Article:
Your entire premise is flawed. Mac is significant to Apple. It's because of the Mac that the iPod, AppleTV, iPhone and iPad all exist. You can't simply say that because now Mac makes up a small percentage of Apple's profits due to a huge success of the iPad and iPhone that it's worthless. That is like saying Dell and HP don't care about the PC business because Apple takes around 50% of the industry's profits.

It's also foolish to state Apple is losing ground with the iPhone and iPad when they are making more profit every year. Hating on Apple doesn't make you correct.

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post #74 of 96
Quote:
Originally Posted by SolipsismX View Post


Your entire premise is flawed. Mac is significant to Apple. It's because of the Mac that the iPod, AppleTV, iPhone and iPad all exist. You can't simply say that because now Mac makes up a small percentage of Apple's profits due to a huge success of the iPad and iPhone that it's worthless. That is like saying Dell and HP don't care about the PC business because Apple takes around 50% of the industry's profits.

It's also foolish to state Apple is losing ground with the iPhone and iPad when they are making more profit every year. Hating on Apple doesn't make you correct.

(a) You are putting words in my mouth (b) the comparison with Dell/HP seems bogus, because that IS ALL their business, so you are suggesting they leave the business. You are not alone, but it is understandable they disagree. (c) the historical significance argument is bogus: Should Lamborghini be anchored to their original farm equipment business? But (d) as I had said in my previous post, Macs are a part of Apple's strategy, so I am not suggesting they be dumped, merely (I am getting tired of repeating myself) that the ups and downs in Mac revenue are not really very relevant to the Apple P/L.

post #75 of 96
Quote:
Originally Posted by SolipsismX View Post

Your entire premise is flawed. Mac is significant to Apple. It's because of the Mac that the iPod, AppleTV, iPhone and iPad all exist. You can't simply say that because now Mac makes up a small percentage of Apple's profits due to a huge success of the iPad and iPhone that it's worthless. That is like saying Dell and HP don't care about the PC business because Apple takes around 50% of the industry's profits.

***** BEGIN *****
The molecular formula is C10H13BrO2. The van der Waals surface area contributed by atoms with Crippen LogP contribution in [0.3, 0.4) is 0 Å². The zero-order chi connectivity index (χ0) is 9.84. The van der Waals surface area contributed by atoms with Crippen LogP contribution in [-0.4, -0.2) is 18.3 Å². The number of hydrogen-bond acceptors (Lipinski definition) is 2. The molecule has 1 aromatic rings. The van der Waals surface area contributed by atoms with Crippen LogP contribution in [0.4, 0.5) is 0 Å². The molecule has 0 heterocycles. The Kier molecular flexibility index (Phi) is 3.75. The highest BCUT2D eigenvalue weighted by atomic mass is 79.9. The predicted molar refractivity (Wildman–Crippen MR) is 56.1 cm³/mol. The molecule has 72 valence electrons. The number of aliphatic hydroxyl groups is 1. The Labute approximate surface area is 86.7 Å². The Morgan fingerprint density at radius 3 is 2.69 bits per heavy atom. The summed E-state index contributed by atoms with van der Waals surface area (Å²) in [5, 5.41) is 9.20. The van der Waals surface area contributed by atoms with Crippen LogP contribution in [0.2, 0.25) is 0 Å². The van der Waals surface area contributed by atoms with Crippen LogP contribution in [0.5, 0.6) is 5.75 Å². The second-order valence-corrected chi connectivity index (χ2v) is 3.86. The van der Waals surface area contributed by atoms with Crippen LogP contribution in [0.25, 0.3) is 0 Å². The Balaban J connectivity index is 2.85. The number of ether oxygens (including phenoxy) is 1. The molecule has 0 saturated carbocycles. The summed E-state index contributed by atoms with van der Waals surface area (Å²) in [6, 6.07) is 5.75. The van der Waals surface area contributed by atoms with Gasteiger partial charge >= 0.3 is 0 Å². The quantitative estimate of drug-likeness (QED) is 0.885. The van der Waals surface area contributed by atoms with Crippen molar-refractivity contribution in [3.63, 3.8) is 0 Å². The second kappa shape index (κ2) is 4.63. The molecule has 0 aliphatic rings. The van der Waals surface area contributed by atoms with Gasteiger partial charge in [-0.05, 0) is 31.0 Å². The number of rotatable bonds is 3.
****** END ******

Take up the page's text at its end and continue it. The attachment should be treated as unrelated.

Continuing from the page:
It's also foolish to state Apple is losing ground with the iPhone and iPad when they are making more profit every year. Hating on Apple doesn't make you correct.

 

No, his premise is that the Mac is insignificant to Wall St analysis smart or dumb.  In that case he's correct.  A stellar year in Macs won't do much to move the profit needle for Apple.  Neither would any significant decline.  This is very clear from his statement:

 

"So, I am not suggesting that Apple drop their computer business, merely that its success is of very small significance to the company's market cap/stock price."

 

You're reading things into what he's saying that he isn't saying.  The fact that the mac may or may not be strategic is immaterial to most analysts.  Given that I don't think much of most analysts that's probably a true statement.  If nothing else it fits my biases.

 

Besides, Mac hasn't been central to Apple's valuation pretty much since they dropped "Computer" from the name of the company back in 2007.  Even here on AI nobody really cares anymore.  I remember the frenzy caused by even a spec bump around here and the huge anticipation for new models.  We had to have a whole temporary forum area for the madness.

 

Today the Mac Pro gets a mild bit of attention but a new iMac or MBP rev is just ho hum news.  And that's from enthusiasts.

post #76 of 96
Quote:
Originally Posted by nht View Post

No, his premise is that the Mac is insignificant to Wall St analysis smart or dumb.  In that case he's correct.  A stellar year in Macs won't do much to move the profit needle for Apple.  Neither would any significant decline.  This is very clear from his statement:

"So, I am not suggesting that Apple drop their computer business, merely that its success is of very small significance to the company's market cap/stock price."

You're reading things into what he's saying that he isn't saying.  The fact that the mac may or may not be strategic is immaterial to most analysts.  Given that I don't think much of most analysts that's probably a true statement.  If nothing else it fits my biases.

If that's the argument the I don't understand why it's argument. Besides Wall Street undervaluing everything Apple does that argument could be made back when Apple had the iPod and Mac operations. There was even talk that Apple should give up on the Mac business to focus solely on the iPod, but where would Apple be if there was no Mac to the AppleTV, iPhone, iPod Touch, iPad, and whatever se comes from the Mac HW and Mac OS X existing. Even if they netted 0% profit since iDevices first appeared it's still important to the success that Apple has seen since before there were iDevices, so I don't understand why such an argument would be made about how much profit the Mac pulls in today.
Quote:
Besides, Mac hasn't been central to Apple's valuation pretty much since they dropped "Computer" from the name of the company back in 2007. Even here on AI nobody really cares anymore. I remember the frenzy caused by even a spec bump around here and the huge anticipation for new models. We had to have a whole temporary forum area for the madness.